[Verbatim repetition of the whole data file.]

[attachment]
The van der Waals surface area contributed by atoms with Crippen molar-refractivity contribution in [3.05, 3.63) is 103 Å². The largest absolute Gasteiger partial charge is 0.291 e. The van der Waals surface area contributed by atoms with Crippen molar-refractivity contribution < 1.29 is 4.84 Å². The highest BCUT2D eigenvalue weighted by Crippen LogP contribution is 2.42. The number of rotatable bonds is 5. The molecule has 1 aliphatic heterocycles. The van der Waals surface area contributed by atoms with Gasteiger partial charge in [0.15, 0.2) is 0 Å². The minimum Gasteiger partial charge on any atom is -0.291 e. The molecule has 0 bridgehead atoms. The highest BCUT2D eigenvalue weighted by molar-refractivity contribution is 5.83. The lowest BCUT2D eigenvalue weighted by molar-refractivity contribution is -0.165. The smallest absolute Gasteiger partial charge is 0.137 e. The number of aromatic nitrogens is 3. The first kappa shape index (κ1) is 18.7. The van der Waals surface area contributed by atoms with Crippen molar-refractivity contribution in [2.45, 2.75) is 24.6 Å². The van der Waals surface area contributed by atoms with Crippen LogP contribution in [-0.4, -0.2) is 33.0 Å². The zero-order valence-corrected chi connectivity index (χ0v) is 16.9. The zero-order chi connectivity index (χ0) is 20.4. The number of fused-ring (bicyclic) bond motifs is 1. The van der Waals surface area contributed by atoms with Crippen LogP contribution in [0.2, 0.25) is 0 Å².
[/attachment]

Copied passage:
The van der Waals surface area contributed by atoms with Crippen molar-refractivity contribution in [3.05, 3.63) is 103 Å². The largest absolute Gasteiger partial charge is 0.291 e. The van der Waals surface area contributed by atoms with Crippen molar-refractivity contribution < 1.29 is 4.84 Å². The highest BCUT2D eigenvalue weighted by Crippen LogP contribution is 2.42. The number of rotatable bonds is 5. The molecule has 1 aliphatic heterocycles. The van der Waals surface area contributed by atoms with Gasteiger partial charge in [0.15, 0.2) is 0 Å². The minimum Gasteiger partial charge on any atom is -0.291 e. The molecule has 0 bridgehead atoms. The highest BCUT2D eigenvalue weighted by molar-refractivity contribution is 5.83. The lowest BCUT2D eigenvalue weighted by molar-refractivity contribution is -0.165. The smallest absolute Gasteiger partial charge is 0.137 e. The number of aromatic nitrogens is 3. The first kappa shape index (κ1) is 18.7. The van der Waals surface area contributed by atoms with Crippen molar-refractivity contribution in [2.45, 2.75) is 24.6 Å². The van der Waals surface area contributed by atoms with Crippen LogP contribution in [-0.4, -0.2) is 33.0 Å². The zero-order valence-corrected chi connectivity index (χ0v) is 16.9. The zero-order chi connectivity index (χ0) is 20.4. The number of fused-ring (bicyclic) bond motifs is 1. The van der Waals surface area contributed by atoms with Crippen LogP contribution in [0.2, 0.25) is 0 Å².